1) The self-publishing of ebooks with almost no restrictions or admissions standards has irrevocably changed our reading habits. Anyone could write and publish their own book. The simultaneous introduction of the ebook reader and the development of internet accessibility meant new readers and new markets for those ebooks. A scant decade later, not only do we expect to buy almost any book for reading on a small, portable device, we expect the price to be lower than a print version of the same book – plus we expect to download and begin reading instantly, regardless of where we might be located. Yet the ebook and accompanying portable ebook reader is merely one of the manifestations of the 24/7, instant gratification lifestyle which has become the expectation in most developed parts of the world today.

2) The popularity of the smartphone which was also released just over a decade ago has resulted in a similar tectonics-level shift in contemporary culture. Let us consider a trite example: A smartphone with an internet connection spelled the demise of any form of trivia contests. What fun (or benefit) is there in mastering minutia about some arcane subject if everyone can instantly access the same information via the computer in their pocket? More importantly, the smartphone has been a major factor in changing our consumer and communication expectations. Technology even allows us to search for a soul mate without all those messy F2F interactions.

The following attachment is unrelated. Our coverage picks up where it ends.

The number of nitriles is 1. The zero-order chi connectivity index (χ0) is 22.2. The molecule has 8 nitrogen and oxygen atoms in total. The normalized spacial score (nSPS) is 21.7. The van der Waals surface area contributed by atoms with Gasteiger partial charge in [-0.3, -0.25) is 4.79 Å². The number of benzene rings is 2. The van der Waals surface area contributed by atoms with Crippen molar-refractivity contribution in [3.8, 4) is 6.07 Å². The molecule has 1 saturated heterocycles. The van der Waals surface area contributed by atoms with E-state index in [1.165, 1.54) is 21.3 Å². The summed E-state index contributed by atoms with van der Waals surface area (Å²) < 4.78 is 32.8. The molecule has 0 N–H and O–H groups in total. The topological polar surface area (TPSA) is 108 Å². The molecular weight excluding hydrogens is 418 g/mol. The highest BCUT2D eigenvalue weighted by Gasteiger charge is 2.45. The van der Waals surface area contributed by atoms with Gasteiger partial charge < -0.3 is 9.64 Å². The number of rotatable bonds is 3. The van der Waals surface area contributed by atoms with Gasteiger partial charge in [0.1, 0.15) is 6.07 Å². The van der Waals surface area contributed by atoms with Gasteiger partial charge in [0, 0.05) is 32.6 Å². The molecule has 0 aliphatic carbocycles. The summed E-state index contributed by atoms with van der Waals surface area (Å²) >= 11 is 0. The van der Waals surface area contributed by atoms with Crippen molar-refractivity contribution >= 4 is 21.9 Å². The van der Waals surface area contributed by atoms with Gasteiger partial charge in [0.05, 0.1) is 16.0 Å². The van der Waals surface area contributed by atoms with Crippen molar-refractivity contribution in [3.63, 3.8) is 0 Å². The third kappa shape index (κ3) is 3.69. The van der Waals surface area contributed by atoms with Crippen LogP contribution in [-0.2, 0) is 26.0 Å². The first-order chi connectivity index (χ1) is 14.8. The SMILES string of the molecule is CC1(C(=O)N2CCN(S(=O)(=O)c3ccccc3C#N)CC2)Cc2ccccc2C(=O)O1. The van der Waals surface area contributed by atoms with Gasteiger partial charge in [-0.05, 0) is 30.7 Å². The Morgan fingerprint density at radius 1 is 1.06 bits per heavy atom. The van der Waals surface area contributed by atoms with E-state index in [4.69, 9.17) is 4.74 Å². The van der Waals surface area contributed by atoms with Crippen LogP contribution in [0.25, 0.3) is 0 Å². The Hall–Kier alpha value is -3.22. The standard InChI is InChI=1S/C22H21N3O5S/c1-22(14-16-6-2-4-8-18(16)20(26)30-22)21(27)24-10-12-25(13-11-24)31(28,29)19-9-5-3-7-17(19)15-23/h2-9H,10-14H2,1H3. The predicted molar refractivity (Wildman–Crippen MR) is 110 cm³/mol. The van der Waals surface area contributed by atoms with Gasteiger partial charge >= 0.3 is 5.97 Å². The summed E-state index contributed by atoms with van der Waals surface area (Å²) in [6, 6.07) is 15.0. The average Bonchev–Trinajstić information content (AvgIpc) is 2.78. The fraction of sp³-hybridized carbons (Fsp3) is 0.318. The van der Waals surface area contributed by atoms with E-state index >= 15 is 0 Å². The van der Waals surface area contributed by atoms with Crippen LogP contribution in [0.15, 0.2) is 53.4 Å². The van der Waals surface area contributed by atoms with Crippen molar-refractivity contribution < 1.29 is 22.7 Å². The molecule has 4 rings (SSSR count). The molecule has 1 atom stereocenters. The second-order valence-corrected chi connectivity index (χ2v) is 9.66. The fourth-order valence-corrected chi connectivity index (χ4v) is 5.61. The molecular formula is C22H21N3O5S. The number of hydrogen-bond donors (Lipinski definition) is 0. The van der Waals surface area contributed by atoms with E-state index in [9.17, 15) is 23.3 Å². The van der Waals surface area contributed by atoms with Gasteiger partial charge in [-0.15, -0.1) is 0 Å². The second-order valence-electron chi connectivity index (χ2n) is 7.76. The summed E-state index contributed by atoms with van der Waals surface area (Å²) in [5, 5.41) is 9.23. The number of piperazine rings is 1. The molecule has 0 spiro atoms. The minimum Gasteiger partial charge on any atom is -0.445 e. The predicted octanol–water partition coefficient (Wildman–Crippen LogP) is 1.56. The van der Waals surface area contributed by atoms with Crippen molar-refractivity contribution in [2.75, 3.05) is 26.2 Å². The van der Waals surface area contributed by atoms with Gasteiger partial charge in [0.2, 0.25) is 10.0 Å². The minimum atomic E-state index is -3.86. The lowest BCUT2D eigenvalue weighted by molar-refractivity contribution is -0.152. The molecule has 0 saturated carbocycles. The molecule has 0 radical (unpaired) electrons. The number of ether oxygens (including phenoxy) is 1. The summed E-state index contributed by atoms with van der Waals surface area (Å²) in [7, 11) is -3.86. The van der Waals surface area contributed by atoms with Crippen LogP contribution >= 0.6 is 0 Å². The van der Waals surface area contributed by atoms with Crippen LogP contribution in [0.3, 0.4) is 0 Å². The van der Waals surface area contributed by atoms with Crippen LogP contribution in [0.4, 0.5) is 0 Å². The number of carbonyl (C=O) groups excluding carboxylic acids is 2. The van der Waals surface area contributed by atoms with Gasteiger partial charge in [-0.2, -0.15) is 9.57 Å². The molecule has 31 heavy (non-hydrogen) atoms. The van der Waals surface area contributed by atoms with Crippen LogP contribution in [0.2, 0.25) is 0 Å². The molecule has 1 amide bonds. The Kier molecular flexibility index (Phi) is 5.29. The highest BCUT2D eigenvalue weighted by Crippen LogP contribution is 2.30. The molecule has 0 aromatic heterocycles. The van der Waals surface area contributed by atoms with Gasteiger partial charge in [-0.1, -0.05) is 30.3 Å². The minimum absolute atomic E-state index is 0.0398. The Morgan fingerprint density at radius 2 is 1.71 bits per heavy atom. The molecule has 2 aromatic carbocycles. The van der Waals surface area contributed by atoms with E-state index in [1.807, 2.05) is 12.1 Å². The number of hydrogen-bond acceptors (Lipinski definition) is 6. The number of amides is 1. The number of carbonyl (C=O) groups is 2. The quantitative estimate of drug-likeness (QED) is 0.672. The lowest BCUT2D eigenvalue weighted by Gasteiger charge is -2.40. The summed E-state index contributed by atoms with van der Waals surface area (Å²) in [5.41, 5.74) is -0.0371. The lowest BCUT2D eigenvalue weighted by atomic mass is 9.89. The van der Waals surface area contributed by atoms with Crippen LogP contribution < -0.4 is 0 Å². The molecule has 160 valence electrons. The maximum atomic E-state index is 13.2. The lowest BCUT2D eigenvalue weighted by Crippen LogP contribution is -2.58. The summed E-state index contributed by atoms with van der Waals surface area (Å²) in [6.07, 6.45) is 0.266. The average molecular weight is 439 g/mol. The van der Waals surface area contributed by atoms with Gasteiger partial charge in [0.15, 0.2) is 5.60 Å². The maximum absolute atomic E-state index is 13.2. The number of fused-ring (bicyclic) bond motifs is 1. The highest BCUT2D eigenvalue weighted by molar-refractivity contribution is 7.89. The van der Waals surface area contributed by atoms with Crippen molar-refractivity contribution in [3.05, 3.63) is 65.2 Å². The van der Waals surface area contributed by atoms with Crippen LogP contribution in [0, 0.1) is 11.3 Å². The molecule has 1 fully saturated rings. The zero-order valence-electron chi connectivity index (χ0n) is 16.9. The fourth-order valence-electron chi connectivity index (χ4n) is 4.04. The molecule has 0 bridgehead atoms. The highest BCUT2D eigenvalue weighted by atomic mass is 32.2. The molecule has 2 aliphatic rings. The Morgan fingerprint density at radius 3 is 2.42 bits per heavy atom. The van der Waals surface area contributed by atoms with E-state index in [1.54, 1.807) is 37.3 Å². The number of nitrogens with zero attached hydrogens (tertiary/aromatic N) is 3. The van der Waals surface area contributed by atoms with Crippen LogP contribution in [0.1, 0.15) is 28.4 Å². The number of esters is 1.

I propose that those two factors – our interdependence among the 7.5 billion people, linked together by supply chains and computer networks, plus our rapidly developing new technologies that allow communications and collaborations, then prompt implementation of new solutions to new problems – will allow us to get through this period, and probably in  much less than the entire decade it took 100 years ago. Granted that people will die (large numbers, regrettably) and revered institutions will disappear – some revered individuals, too. But, for those who do not hide behind hysterical denial and obstruction to any change, the future remains bright. Different, but unbounded. Like the 1930s. (Let’s hope we can avoid a world war this time.)


最近确实有一种似曾相识的感觉。(对于那些不熟悉这个词的人来说,它意味着我们意识到一种感觉,即我们正在重复着我们过去所做的事情,或者发现自己身处一个地方,觉得自己曾经去过那里。) 不管是集体还是个人,当我们在处理一场突如其来的、震惊世界的大流行病时,我对20世纪30年代大萧条开始时出现的事件有一些相似之处感到震惊。一些原本是为了安抚和安抚的官方宣称,一些寻求关注的报道、刻意的狂热,以及绝望、失态的人提出的极端解决方案,似乎都很相似。也许,他们就是我们今天读到的一些人的祖父母和曾祖父母。


早在1933年,他们使用的是 “摸爬滚打 “的方法来应对持续不断的挑战,这些挑战迫使我们改变了当代的常规、期望和观点…… 就像我们今天一样。就像他们一样,我们肯定和他们一样,离树太近,看不清整片森林,离行动太近,对生存太过关注,以至于没有注意到我们前进的方向。一个可以预见的反应。现在很多人都在极力抗议,说要回到过去,回到以前的时代,回到以前的方式。是的,那些会是熟悉和舒适的,但已经不可能了。作为一种选择,有意识地选择如何设计我们的新生活,将是更为明智和可行的做法。把它看成是一种强迫性的再创造。











2) 十多年前发布的智能手机的普及,在当代文化中引起了类似的地壳级转变。让我们看一个老生常谈的例子。一部智能手机与互联网连接,就意味着任何形式的小品比赛的消亡。如果每个人都能通过口袋里的电脑立即获得相同的信息,那么掌握一些玄奥的主题的细节又有什么乐趣(或好处)呢?更重要的是,智能手机改变了我们的消费和沟通预期。技术甚至让我们可以在没有那些乱七八糟的F2F互动的情况下寻找灵魂伴侣。


Leave a Reply

Your email address will not be published. Required fields are marked *